Published: February 2015

Llŷr Williams
Photograph: John Ferro Sims Llŷr Williams is joining the elite company of Maurizio Pollini, Daniel Barenboim and John Lill, becoming the latest pianist to embark on a cycle of the 32 Beethoven Piano Sonatas in London. His cycle will run concurrently at Wigmore Hall and the Royal Welsh College of Music & Drama in Cardiff. The first instalment was completed in October 2014 with accounts of the Opus 2 group of Sonatas and the ‘Appassionata’. His second Wigmore recital is on February 25 and it is at the London venue that Llŷr has generously travelled from his home-town of Wrexham to meet with me backstage.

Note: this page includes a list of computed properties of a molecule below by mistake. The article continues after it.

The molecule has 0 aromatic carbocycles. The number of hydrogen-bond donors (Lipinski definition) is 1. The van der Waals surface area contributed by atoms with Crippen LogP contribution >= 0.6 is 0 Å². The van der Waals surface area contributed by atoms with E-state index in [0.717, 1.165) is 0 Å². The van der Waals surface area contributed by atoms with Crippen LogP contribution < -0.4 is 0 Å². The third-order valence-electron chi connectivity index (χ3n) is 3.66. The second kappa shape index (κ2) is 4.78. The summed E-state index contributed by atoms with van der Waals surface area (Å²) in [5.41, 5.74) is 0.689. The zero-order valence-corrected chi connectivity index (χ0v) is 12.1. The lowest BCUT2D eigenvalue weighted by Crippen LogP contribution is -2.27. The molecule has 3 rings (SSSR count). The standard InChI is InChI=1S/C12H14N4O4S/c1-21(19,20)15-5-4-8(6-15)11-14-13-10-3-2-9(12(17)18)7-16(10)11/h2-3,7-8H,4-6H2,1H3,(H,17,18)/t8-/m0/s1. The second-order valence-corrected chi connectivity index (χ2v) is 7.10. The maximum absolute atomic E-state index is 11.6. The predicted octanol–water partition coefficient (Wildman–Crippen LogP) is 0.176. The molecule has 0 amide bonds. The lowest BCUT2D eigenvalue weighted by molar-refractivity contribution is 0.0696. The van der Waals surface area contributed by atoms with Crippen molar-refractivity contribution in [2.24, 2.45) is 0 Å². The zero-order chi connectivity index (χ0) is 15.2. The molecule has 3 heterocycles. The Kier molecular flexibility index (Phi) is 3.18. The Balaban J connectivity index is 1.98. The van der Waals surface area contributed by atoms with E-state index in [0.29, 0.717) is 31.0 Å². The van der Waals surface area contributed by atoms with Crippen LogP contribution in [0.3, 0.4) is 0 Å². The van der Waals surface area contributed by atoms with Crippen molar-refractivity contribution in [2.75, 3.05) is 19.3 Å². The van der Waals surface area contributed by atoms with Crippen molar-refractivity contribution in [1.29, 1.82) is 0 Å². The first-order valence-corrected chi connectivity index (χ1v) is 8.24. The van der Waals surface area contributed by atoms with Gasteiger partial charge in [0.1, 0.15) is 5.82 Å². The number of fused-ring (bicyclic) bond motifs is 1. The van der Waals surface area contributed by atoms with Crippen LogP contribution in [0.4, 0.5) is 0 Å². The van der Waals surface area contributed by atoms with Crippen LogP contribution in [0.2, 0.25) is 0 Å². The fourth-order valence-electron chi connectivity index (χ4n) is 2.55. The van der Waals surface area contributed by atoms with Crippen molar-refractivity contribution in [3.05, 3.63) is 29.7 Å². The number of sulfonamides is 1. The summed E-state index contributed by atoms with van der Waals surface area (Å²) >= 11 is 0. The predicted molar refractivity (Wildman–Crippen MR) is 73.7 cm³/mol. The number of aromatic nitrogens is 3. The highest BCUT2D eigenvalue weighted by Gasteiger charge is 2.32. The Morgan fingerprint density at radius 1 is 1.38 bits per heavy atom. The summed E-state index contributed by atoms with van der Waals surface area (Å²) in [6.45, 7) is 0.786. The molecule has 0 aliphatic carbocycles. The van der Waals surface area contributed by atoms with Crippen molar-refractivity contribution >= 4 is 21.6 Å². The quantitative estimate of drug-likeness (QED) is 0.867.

I begin by asking Llŷr how he would decide on the order of a Beethoven cycle. “I’ve done it various ways. The first time I did a cycle I did it more or less chronologically, which is good because it gives people a sense of the variety between the Sonatas Beethoven was composing at the same time. One of the problems is that the early Sonatas do not sell so well, and if you do them in order you have got a lot of very dense and musically challenging pieces together at the end. Now I’m dividing them up a bit, so that you have at least one named Sonata in each programme, which is always a good selling point to start with, and then some lesser-known ones around that. I’m also putting in extra pieces like some of the Variations and the Fantasy. It’s a nine-concert cycle, and there is more material needed than the 32 Sonatas can provide, so that fills it up a bit.”